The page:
Skip to main content

Pumpkin Pie At Last!


A mere 4 months after the pumpkin roasting/pureeing/freezing of the previous post, I present to you, (only slightly burnt and disfigured) pumpkin pie! The burning and disfiguring is entirely my own fault - I stupidly placed the pie on a cookie sheet before putting it in the oven, instead of putting the cookie sheet on the rack below, which caused the cookie sheet to warp as it heated, which twisted the pie, causing it to spill... etc. Duly noted not to do that again.

My pureeing could also use some work, it turns out. The pie turned out very pumpkin-y, as expected from using fresh/frozen pumpkin, but slightly chewy because of the pumpkin pieces still in it. Oh well - a real blender is on its way to help with this problem! Special thanks to Dad for his modified recipe.

Meanwhile, it's spring break, hence the flurry of posts. And it's actually starting to feel like spring around here; the high today was 68, and my tree is in bloom! Let's hope it keeps it up! Last week Mom was visiting, so we went to see "The King's Speech" - very good - and "Billy Elliott," the musical. I can't say as much for the musical, unfortunately; I thought the plot was bizarre, the songs not very memorable. But it had some funny moments and was interesting. We also went to see the premiere performance of Roger Zare's piece in the Impressionist Suite. See: Roger's website. We loved hearing the work of my famous friend!

Also meanwhile, my to-do list looks like this: 1. Finish portfolio. 2. Get a job using said portfolio. 3. Make approximately one thousand decisions related to the wedding. Should be easy, right? Let's hope so! But seriously, the job hunt begins ASAP, and classes start back on Monday, so once again I will be extremely busy. But that's generally the way I like it! I'll try to get pictures up on Picasa soon with some of my work from this semester.

Comments

Popular posts from this blog

Vertical Bike Rack

The work of our hands!


A little backstory:  We bought two bikes as soon as we could after moving here, so we could both bike to work.  After a few uneventful months of chaining up our bikes next to our car in the carport of our apartment building, Justin's bike was stolen.  (Mine was mysteriously left behind, together with Justin's pannier, which the thieves helpfully folded up and placed on top of my bike.  My only guess is that the chain holding my bike was harder to cut than the chain on Justin's.)  Since then, we've kept our bikes inside, hauling them up and down two flights of stairs to our third-floor apartment every time we take them out, which is usually a few times a week.  Ugh.  Better than buying a new bike every few months, though.

We needed a rack that would keep the bikes off the floor, off the walls, and in as small a footprint as possible, without requiring us to drill into or otherwise damage the walls (or floor or ceiling).  This proved a challenge t…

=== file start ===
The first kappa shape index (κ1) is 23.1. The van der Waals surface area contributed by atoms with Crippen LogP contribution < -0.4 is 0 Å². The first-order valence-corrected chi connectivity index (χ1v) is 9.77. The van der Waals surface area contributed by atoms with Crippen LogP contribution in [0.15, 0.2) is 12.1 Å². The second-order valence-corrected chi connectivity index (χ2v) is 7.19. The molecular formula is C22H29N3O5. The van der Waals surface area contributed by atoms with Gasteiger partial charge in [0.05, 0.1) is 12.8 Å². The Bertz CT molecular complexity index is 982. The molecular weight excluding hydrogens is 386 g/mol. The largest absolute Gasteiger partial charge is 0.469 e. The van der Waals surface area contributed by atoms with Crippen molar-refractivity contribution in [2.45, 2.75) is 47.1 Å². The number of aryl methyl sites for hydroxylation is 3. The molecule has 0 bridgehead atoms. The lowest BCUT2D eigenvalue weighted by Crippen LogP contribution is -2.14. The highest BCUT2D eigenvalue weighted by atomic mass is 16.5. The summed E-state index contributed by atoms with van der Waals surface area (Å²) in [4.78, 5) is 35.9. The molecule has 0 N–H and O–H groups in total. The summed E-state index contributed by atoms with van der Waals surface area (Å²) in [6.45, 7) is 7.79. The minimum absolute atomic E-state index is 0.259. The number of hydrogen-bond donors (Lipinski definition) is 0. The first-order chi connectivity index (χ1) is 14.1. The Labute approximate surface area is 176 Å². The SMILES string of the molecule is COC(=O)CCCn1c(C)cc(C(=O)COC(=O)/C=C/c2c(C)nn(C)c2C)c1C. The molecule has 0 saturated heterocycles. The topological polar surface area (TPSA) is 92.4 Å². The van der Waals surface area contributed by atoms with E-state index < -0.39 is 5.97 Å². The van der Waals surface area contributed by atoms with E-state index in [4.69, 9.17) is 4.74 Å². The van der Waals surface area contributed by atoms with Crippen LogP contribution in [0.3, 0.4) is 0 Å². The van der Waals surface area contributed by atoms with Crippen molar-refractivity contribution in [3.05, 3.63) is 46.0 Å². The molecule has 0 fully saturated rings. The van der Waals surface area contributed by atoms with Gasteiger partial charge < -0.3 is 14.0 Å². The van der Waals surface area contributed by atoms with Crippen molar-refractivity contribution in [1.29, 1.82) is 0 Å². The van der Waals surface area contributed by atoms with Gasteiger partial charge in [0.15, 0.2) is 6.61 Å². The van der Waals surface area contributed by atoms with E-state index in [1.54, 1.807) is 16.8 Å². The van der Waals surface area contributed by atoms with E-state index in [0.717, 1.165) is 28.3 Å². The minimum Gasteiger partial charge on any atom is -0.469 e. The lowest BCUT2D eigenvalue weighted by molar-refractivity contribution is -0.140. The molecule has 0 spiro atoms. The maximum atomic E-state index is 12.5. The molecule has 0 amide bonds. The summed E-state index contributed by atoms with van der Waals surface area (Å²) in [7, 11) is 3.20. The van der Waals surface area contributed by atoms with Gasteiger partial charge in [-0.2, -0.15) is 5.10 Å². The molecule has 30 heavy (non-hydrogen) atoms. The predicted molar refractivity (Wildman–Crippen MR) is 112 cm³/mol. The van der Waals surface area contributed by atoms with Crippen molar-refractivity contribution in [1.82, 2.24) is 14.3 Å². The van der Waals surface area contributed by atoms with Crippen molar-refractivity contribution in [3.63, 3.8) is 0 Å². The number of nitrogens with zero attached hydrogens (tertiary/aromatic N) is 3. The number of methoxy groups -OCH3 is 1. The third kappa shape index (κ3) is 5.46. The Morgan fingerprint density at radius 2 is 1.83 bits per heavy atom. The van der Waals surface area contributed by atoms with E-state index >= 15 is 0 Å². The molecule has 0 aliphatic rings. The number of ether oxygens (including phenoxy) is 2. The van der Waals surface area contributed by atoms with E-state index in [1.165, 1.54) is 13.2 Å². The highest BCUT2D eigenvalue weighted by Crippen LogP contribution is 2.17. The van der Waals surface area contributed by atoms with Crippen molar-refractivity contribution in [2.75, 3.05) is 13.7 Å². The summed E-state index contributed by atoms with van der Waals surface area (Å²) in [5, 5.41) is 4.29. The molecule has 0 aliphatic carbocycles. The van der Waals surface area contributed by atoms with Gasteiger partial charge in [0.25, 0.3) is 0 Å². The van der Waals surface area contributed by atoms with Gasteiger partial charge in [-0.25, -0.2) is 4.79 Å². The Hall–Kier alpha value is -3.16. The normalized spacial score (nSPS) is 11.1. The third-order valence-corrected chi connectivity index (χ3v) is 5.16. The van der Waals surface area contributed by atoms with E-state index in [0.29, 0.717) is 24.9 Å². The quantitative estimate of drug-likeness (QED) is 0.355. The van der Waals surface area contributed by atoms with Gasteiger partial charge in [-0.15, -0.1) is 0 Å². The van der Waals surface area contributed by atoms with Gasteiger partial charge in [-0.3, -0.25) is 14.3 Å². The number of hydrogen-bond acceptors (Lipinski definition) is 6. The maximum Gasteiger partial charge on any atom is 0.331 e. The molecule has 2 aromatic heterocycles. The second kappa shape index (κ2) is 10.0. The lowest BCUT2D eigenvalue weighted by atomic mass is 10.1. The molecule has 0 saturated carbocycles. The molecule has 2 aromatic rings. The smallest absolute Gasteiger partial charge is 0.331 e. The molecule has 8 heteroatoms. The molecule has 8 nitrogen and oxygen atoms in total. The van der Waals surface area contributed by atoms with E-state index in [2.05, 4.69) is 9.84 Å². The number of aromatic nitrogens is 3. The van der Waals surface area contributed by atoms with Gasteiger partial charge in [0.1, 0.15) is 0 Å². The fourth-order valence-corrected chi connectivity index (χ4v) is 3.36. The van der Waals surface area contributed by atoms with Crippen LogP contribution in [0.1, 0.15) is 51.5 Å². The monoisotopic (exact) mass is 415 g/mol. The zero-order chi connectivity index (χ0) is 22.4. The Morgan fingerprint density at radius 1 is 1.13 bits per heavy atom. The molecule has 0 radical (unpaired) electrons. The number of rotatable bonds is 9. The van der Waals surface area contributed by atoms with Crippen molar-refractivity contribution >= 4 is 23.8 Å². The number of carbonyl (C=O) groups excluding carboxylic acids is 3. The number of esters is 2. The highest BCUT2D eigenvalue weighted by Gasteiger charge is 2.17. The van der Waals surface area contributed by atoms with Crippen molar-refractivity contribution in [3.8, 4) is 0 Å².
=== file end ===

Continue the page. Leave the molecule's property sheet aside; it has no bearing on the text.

Book Review: "Theory and Design in the First Machine Age"

Reyner Banham's Theory and Design in the First Machine Age (1960) is an engaging overview of the important theoretical developments of the early 20th century leading up to the "International Style" of the 1930s-40s.  Banham does a fairly good job, in my opinion, of avoiding excessive editorializing, although he has a clear viewpoint on the Modern Movement and finishes with a strong conclusion.  In opposition to his teacher, Nikolaus Pevsner, whose own history of modernism came out in 1936, Banham dismantled the "form follows function" credo that became the stereotype of modernism, arguing instead that formalism (a preoccupation with style and aesthetics) was an important, if not overriding, concern of Modern architects.  Two sections of the book struck me in particular: his analysis of Le Corbusier's famous book Vers une architecture (Toward a [new] architecture) from 1923, and his Conclusion (chapter 22), where he breaks the link between functionalism and …

LEED Green Associate

Today I am pleased to report that I have passed the LEED® Green Associate exam, so I am now officially a LEED-accredited professional.  I have a few thoughts on this process that might be helpful for others looking into getting their own LEED Green Associate credential.  While I'm certainly in support of sustainable building practices, which is why I went to the trouble to get the credential in the first place, I don't think it's inappropriate to take a critical stance toward the whole enterprise in order to challenge the profession (and the industry) to be more self-aware.

The preparation: I passed the exam by using only resources that were freely available to me through my school library, including an e-book version of the LEED Green Associate study guide by Michelle Cottrell and the USGBC LEED Core Concepts Guide.  (Although I asked the library to obtain a new copy of the official USGBC LEED Green Associate Study Guide since the one they had was lost, they still haven&…